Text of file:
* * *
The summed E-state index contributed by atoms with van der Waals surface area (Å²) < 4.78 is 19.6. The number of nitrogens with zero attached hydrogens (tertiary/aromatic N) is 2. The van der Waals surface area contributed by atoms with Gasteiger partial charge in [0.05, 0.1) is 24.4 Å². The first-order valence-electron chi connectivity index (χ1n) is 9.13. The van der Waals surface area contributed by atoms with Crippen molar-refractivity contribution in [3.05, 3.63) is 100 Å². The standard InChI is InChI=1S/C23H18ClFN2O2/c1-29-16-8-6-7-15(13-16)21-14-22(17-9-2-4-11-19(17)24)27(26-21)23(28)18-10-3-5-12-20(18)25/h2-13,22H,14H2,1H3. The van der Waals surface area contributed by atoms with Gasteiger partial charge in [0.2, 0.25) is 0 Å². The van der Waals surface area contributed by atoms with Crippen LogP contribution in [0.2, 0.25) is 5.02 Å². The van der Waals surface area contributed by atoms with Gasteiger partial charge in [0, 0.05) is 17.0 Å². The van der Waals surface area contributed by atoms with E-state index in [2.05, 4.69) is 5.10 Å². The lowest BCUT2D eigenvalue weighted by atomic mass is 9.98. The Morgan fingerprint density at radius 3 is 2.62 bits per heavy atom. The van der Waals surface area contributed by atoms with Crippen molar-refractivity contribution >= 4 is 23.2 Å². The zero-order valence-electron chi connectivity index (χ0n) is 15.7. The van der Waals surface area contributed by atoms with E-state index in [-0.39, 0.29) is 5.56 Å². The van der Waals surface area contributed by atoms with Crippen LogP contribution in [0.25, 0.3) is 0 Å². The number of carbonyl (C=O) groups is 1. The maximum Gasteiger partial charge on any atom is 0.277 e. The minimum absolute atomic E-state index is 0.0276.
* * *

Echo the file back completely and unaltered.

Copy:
The summed E-state index contributed by atoms with van der Waals surface area (Å²) < 4.78 is 19.6. The number of nitrogens with zero attached hydrogens (tertiary/aromatic N) is 2. The van der Waals surface area contributed by atoms with Gasteiger partial charge in [0.05, 0.1) is 24.4 Å². The first-order valence-electron chi connectivity index (χ1n) is 9.13. The van der Waals surface area contributed by atoms with Crippen molar-refractivity contribution in [3.05, 3.63) is 100 Å². The standard InChI is InChI=1S/C23H18ClFN2O2/c1-29-16-8-6-7-15(13-16)21-14-22(17-9-2-4-11-19(17)24)27(26-21)23(28)18-10-3-5-12-20(18)25/h2-13,22H,14H2,1H3. The van der Waals surface area contributed by atoms with Gasteiger partial charge in [0.2, 0.25) is 0 Å². The van der Waals surface area contributed by atoms with Crippen LogP contribution in [0.2, 0.25) is 5.02 Å². The van der Waals surface area contributed by atoms with Gasteiger partial charge in [0, 0.05) is 17.0 Å². The van der Waals surface area contributed by atoms with E-state index in [2.05, 4.69) is 5.10 Å². The lowest BCUT2D eigenvalue weighted by atomic mass is 9.98. The Morgan fingerprint density at radius 3 is 2.62 bits per heavy atom. The van der Waals surface area contributed by atoms with Crippen molar-refractivity contribution >= 4 is 23.2 Å². The zero-order valence-electron chi connectivity index (χ0n) is 15.7. The van der Waals surface area contributed by atoms with E-state index in [-0.39, 0.29) is 5.56 Å². The van der Waals surface area contributed by atoms with Crippen LogP contribution in [0.25, 0.3) is 0 Å². The number of carbonyl (C=O) groups is 1. The maximum Gasteiger partial charge on any atom is 0.277 e. The minimum absolute atomic E-state index is 0.0276.